“If left unchecked, this tendency will continue to diminish the influence of religion in helping to shape the character of our country, not only by our words and worship, but by the way we conduct our ministries of service,” he added. “Faith and worship inspire and sustain the service the church offers, yet the government is insinuating a contrary gospel in the church’s daily life.”
In addition to the HHS mandate, Archbishop Lori also condemned efforts to marginalize the church’s definition of marriage through anti-discrimination laws, and to criminalize church-provided services to people who are living in the country illegally.
In a May 31 letter sent to Catholics in the Archdiocese of Baltimore, Archbishop Lori pointed to local campaigns to curtail freedom of speech and religion, including a Johns Hopkins University pro-life student organization that was initially denied club status, a Baltimore City ordinance compelling signage about abortion to be posted at pro-life crisis pregnancy centers, and a lawsuit seeking to end prayer at Carroll County Board of Commissioners meetings.
The bishops first held a Fortnight for Freedom last year. The observance opened on the eve of the feast of St. Thomas More and St. John Fisher, 16th-century English martyrs. It ends July 4, Independence Day.
“We continue to live in an age of martyrs … when believers are tortured and killed because they are believers in places like Iran, Iraq, China and Nigeria,” Archbishop Lori said in his June 21 homily. “Let us keep the flame of faith and the flame of freedom burning brightly not only for our children and for our children’s children, but also for the sake of these persecuted believers who see in our form of government and in our great land a beacon of hope.”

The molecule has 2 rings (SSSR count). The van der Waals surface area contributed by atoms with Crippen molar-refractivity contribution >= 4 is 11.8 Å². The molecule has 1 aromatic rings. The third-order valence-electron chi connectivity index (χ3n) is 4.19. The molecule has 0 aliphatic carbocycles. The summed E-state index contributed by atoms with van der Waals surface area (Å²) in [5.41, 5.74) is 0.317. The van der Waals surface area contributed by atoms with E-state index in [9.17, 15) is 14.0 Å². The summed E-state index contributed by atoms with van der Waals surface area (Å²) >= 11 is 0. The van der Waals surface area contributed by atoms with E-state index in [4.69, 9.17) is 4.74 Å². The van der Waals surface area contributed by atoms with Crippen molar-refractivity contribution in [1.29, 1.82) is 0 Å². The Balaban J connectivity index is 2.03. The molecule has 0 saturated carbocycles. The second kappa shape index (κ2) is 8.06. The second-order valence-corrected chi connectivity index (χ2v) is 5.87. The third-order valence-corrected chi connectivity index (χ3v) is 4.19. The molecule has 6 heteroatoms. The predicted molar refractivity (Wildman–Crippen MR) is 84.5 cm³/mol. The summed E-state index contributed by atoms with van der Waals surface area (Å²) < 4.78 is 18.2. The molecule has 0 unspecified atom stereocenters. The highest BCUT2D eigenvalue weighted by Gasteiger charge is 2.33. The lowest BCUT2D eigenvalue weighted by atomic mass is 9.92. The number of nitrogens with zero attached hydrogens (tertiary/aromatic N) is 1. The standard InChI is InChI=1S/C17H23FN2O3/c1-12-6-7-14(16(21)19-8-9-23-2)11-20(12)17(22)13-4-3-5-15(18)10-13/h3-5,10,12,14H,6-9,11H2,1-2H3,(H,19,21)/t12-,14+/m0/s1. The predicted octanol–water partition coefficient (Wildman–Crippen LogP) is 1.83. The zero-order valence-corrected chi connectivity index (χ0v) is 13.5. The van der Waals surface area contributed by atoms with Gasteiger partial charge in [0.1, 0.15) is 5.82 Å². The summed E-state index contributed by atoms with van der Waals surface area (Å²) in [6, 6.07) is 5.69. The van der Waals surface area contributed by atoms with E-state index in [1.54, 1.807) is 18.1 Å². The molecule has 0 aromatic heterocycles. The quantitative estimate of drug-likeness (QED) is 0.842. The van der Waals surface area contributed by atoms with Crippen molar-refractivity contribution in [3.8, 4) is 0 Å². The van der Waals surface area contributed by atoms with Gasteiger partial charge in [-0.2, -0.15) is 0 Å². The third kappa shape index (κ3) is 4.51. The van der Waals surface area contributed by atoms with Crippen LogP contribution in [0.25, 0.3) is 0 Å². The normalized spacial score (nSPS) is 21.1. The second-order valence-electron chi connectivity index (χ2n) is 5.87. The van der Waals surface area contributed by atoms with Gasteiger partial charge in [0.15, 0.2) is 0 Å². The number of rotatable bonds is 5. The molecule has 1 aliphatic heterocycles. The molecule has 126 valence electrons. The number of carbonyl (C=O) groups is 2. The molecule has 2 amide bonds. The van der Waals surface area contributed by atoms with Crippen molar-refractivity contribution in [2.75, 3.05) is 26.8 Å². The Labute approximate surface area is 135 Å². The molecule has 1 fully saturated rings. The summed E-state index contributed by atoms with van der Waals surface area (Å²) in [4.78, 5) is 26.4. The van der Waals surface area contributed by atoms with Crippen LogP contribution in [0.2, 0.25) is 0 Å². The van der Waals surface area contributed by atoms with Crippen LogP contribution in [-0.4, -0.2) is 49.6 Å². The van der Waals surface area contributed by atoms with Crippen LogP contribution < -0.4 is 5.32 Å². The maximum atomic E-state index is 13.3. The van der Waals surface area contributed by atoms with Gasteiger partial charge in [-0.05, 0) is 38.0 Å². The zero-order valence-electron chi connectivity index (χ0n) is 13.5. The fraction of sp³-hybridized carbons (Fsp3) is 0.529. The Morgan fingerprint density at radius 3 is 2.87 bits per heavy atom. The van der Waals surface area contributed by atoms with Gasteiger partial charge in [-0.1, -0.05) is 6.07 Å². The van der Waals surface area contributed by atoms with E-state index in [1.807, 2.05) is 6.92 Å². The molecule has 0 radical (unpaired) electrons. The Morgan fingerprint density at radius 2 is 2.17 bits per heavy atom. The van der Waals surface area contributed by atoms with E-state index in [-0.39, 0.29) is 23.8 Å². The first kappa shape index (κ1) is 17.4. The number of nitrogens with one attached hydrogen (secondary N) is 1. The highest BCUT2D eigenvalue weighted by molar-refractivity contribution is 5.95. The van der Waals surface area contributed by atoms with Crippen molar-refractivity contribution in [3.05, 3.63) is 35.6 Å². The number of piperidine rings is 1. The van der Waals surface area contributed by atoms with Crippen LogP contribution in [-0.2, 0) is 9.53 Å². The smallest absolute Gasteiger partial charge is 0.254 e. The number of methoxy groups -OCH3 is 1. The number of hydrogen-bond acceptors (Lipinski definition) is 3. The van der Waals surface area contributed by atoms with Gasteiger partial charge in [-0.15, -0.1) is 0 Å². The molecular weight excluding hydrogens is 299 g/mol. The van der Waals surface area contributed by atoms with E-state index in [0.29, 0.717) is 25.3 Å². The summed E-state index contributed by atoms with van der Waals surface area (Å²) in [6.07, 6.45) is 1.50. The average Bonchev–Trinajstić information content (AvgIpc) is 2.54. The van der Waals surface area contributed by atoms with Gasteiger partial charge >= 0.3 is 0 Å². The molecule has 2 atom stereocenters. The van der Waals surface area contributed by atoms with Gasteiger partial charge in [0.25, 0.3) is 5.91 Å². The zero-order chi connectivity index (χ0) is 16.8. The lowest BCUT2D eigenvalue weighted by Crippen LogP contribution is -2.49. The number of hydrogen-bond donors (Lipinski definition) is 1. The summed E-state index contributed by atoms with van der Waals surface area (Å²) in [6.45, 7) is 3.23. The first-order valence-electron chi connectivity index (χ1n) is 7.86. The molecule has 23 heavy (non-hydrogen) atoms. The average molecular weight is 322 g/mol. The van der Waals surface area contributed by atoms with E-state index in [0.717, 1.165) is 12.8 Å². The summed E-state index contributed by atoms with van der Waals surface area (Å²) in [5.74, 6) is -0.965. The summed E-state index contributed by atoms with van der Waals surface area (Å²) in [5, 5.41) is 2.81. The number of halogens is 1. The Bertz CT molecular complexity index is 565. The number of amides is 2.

Maria Trejo, 33, a parishioner of St. Joseph in Cockeysville, said she shares Archbishop Lori’s concern about the HHS mandate and changing definition of marriage.
“We wanted to get more involved and see what we can do to help,” she told The Catholic Review, Baltimore’s archdiocesan newspaper. “We know that prayer has power, and we should never give up. We should fight for what we believe in, despite the politics against us.”
Robert Miller, 47, attended the fortnight Mass with his wife and two children. A parishioner of Holy Apostles in Gambrills, Miller said he feels “very strongly” about the need to protect religious freedom, and thinks Catholic business owners should also be exempt from the HHS mandate.
“Prayer is something that is very powerful, and the more you pray, the more you expect,” he said. “What you hope is that other people will come to pray, and it will become a huge movement. That way it will hopefully move the politicians and get us the traction that we need.”
On June 22 in Washington, the Knights of Columbus sponsored a 7 p.m. Mass at St. Peter on Capitol Hill, followed by a candlelight vigil on the U.S. Capitol grounds.
The national event will culminate with a July 4 noon Mass at the Basilica of the National Shrine of the Immaculate Conception in Washington.
— By Maria Wiering, staff writer at The Catholic Review, newspaper of the Baltimore Archdiocese.